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Private vehicles to be subjected to inspection, receive road certificates

NTSA Deputy Derector of Motor Vehecle Inspection Opere Okumu explains to the media how inspection is done. [Jenipher Wachie, Standard]

All private vehicles will be subjected to annual inspections and issued with a certificate of roadworthiness, if the new proposed traffic regulations are enacted.

Yesterday, National Transport and Safety Authority (NTSA) conducted public participation in Mombasa, noting the State will contract private vehicle inspection firms to carry out the exercise.

The authority has proposed to charge between Sh1,300 and Sh4, 600 for the inspection of vehicles. Vehicles above 3000cc will pay Sh3900 and those below 3000cc will pay Sh 2600.

The proposals sparked a heated debate, with some participants proposing traffic police be banned from mounting roadblocks because they have not helped to reduce road carnage.

Stakeholders supported stiffer penalties for drivers, saying that was the only way to reduce road carnage and instil discipline in the drivers.

They also supported the proposal to suspend the licenses of rogue drivers for six months.

NTSA board chairman Aden Nur Ali urged Kenyans to come out and give their views on what they want to be included in the proposals of the new rules and regulations being proposed by the authority.

"We want to make sure the road carnage is minimized by regulating the road users. We cannot enact the new laws without your participation," said Nur Ali.

NTSA Deputy Director of Motor Vehicle Inspection Engineer Nyaroya Opere said to bridge the gap in the law, NTSA has proposed to outsource the inspection of private vehicles.

"Currently, NTSA is inspecting PSV and Commercial vehicles only, and yet the law requires that all vehicles must be inspected," said Engineer Opere.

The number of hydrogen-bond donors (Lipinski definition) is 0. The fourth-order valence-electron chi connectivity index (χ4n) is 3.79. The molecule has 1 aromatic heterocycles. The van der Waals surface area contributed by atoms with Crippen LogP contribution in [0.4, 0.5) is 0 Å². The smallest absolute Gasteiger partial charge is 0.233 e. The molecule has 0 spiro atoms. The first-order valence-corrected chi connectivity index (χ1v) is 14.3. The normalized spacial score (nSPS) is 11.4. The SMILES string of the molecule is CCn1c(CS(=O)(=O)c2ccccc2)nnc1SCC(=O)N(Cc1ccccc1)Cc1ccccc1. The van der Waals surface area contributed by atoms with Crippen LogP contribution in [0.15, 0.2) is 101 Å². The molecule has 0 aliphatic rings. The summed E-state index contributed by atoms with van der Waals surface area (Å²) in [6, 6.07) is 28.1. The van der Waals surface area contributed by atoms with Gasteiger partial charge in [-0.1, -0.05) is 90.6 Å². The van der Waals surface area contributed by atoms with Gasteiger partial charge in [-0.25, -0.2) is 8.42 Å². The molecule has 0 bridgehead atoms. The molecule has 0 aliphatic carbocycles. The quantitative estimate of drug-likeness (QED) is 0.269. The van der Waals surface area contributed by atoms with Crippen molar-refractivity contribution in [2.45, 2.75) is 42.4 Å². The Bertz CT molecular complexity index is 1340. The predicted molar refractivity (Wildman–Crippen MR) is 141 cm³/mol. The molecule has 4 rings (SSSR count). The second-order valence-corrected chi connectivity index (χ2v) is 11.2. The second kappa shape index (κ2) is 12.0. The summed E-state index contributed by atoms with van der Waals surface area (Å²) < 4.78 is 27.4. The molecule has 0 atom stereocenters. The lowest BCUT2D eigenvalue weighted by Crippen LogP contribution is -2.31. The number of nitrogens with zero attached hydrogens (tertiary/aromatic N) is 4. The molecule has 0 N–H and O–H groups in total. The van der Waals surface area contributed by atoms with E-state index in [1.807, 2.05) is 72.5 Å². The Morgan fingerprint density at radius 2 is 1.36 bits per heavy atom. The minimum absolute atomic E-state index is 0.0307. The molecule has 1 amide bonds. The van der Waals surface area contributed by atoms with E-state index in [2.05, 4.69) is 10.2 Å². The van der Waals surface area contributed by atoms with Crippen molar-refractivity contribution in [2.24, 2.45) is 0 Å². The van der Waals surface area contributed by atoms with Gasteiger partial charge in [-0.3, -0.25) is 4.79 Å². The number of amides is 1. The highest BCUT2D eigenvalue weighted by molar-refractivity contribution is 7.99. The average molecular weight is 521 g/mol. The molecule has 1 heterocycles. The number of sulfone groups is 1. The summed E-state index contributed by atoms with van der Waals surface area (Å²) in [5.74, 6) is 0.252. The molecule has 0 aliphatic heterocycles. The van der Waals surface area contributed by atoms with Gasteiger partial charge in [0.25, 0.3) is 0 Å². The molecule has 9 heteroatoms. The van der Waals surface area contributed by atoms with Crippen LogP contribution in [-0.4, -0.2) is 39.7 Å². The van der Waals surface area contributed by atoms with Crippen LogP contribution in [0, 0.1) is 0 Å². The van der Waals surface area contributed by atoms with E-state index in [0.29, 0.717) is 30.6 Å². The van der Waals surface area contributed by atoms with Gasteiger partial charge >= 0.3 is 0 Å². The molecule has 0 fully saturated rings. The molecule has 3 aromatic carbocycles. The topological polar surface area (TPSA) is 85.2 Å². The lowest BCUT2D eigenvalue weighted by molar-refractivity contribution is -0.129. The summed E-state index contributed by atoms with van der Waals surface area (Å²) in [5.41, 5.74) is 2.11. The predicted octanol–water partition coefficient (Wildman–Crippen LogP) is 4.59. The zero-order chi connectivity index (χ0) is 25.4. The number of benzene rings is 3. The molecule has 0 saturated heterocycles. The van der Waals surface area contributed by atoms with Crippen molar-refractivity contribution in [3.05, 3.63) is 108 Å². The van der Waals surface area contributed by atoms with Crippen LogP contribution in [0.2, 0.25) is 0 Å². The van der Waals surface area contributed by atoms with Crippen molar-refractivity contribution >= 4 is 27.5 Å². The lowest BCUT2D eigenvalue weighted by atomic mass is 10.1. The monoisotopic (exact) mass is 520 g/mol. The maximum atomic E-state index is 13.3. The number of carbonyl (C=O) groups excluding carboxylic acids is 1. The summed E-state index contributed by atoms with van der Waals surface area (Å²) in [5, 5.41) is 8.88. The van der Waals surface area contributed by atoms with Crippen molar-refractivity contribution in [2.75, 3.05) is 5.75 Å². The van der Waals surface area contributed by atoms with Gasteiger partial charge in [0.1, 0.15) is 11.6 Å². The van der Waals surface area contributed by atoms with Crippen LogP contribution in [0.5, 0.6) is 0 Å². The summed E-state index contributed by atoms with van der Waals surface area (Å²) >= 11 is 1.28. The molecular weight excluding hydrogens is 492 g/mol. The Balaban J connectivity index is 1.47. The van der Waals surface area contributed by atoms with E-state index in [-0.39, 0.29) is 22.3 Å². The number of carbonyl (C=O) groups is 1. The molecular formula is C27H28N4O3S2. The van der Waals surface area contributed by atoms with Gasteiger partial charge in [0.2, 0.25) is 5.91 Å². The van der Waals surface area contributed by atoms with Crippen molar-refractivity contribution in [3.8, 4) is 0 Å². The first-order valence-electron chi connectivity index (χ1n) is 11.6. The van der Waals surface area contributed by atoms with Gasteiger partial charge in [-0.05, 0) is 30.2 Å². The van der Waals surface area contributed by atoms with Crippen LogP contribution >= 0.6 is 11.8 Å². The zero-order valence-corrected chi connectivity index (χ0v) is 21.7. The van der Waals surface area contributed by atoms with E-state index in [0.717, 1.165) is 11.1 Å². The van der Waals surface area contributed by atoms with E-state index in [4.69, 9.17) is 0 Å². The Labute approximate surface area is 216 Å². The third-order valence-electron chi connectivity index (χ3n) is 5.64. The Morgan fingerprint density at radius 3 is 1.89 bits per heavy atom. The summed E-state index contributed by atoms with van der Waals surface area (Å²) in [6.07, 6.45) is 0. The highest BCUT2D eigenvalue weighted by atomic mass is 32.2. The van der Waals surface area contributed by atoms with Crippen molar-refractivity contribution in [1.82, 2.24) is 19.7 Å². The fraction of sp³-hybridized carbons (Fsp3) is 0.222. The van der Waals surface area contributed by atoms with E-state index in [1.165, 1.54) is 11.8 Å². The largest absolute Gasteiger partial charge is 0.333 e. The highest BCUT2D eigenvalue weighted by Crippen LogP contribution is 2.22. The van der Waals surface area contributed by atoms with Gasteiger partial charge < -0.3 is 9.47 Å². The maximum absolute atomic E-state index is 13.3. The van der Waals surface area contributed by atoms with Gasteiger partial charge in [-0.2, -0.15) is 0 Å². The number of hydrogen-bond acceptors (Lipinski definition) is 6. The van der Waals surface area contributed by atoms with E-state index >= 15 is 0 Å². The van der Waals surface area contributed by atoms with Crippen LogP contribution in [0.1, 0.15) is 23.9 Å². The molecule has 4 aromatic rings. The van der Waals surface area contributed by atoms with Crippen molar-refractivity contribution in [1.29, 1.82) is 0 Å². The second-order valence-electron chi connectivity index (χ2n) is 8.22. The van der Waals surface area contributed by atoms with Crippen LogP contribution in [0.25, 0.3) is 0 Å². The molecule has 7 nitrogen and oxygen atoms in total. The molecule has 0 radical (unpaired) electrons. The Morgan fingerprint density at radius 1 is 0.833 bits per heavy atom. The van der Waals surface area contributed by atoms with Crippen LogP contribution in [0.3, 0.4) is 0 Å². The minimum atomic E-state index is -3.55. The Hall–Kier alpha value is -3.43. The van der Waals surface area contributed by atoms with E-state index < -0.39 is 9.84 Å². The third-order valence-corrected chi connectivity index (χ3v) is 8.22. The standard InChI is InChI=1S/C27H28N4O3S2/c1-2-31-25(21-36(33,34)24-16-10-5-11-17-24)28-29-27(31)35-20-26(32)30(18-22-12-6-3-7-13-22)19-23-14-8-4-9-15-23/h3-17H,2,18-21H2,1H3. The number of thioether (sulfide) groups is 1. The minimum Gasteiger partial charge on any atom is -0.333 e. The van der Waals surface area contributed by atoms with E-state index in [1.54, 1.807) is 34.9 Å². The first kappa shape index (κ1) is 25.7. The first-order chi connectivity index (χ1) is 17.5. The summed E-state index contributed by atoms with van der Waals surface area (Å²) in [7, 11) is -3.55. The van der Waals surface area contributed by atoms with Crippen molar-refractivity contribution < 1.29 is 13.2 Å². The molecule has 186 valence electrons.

He said the authority has proposed to partner with private firms to get rid of unroadworthy private vehicles on the roads, adding that inspection would be conducted every year.

During the meeting, Transport Licensing Appeal Board Secretary Andrew Kimani said removing traffic police from the roads was long overdue.

He said Kenya should adopt new technology to manage the roads across the country, arguing the presence of the traffic police had not helped to reduce the road carnage.

Dr Kimani suggested that the Ministry of Transport should introduce monitoring cameras on the road so that any driver caught breaking traffic laws is arrested and taken to the nearest police station.

" Most vehicles were causing accidents because people charged with that responsibility are not qualified," he said.

The meeting proposed vehicle inspectors must possess a Diploma in motor vehicle engineering or automobile motor vehicle engineering.

Further, NTSA should revoke, suspend or refuse to renew the license of rogue drivers.They also supported the removal of police roadblocks and replace them with digital monitoring.

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